My constituent is not alone in her comments, in the way she feels or in her call for the introduction of this legislation. The Minister of Labour has been inundated with correspondence from stakeholders and members of the public looking for resolution to this dispute. I am sure if all members were fair with this House, they would say they that too had been receiving calls with respect to this dispute. What is required is a balance in terms of how we approach resolving the issues between the parties in the dispute to the benefit of all Canadians.

Small and medium-sized businesses, especially home-based businesses, are feeling the effects of this postal service disruption and the time has come to protect them.

Charities are also being hurt because they cannot fundraise and donations are being lost. It is a serious consequence. How long do we let it go? The longer we let it go the more difficult it is for them and the more difficult it is for businesses. Therefore, at some point we must say that a reasonable time has passed and now it is time to take action.

The Canadian Federation of Independent Business, CFIB, estimated that small and medium-sized businesses could expect to see a loss of around $200 for each day mail service is interrupted. I would say that in a number of other cases where there is specialized services a loss is even far greater and in excess of that.

The Canadian National Institute for the Blind, the CNIB, which we heard here today, estimates that its losses may be as much as $250,000 at this time of year because the majority of its donations are received through the mail service. What about the CNIB? What about the things it does? What about its financial base? Who will consider that? Who will take best interests into account? The people in this House, the parliamentarians, the legislators, need to take CNIB's interest into account in this situation and in this dispute.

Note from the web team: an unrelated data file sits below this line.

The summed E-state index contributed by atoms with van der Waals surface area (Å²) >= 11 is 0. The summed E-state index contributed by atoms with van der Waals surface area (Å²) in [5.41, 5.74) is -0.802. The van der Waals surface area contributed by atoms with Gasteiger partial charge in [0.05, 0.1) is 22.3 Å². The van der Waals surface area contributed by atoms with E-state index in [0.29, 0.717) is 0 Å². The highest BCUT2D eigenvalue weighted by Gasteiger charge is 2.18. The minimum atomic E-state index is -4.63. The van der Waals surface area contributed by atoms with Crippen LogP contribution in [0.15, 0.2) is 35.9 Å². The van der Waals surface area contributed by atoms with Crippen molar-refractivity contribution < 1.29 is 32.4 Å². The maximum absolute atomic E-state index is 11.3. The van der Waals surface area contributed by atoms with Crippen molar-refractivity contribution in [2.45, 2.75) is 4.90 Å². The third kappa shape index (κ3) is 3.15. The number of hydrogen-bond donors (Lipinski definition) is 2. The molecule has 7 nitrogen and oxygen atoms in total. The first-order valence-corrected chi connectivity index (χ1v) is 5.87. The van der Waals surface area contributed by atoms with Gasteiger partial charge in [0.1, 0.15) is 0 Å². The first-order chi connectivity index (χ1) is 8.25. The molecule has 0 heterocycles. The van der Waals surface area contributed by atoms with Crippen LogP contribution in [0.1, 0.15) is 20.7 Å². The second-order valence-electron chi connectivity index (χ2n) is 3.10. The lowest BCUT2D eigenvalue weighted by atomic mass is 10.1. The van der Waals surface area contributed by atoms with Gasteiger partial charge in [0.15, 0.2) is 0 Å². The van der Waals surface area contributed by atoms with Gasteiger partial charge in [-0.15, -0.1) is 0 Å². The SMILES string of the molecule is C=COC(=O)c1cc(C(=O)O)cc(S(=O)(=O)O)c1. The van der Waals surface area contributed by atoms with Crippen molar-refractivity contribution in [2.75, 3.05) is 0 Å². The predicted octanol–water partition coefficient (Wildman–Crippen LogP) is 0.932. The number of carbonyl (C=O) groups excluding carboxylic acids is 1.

We have all heard of the effect this has had on live animals that Canada Post had in the system for delivery. Many of those shipments were being shipped by businesses that had no other shipping alternatives and money has now been lost.

Many large corporations have been able to find alternate means of communicating with customers and clients. That may continue even after the strike is over, so there may be some losses to the parties that they do not yet envision. However, small and medium-sized businesses still rely heavily on traditional postal services. This work stoppage is crippling for these smaller businesses.

The effects of this work stoppage are far-reaching and the government recognizes that and has responded by introducing the legislation that is before the House now.

The most vulnerable of Canadians are receiving minimal service and it is time to restore full service to all Canadians. Businesses are hurting and jobs are on the line. We cannot allow this work stoppage to continue. We received a strong mandate from Canadians and we need to remain focused on the economic recovery. We are committed to the completion and protection of our economic recovery.

There is evidence that this work stoppage is causing serious harm to small businesses across the country. This government is acting to protect the public interest and the country's economy as a whole by tabling this bill to ensure the resumption and continuation of postal services.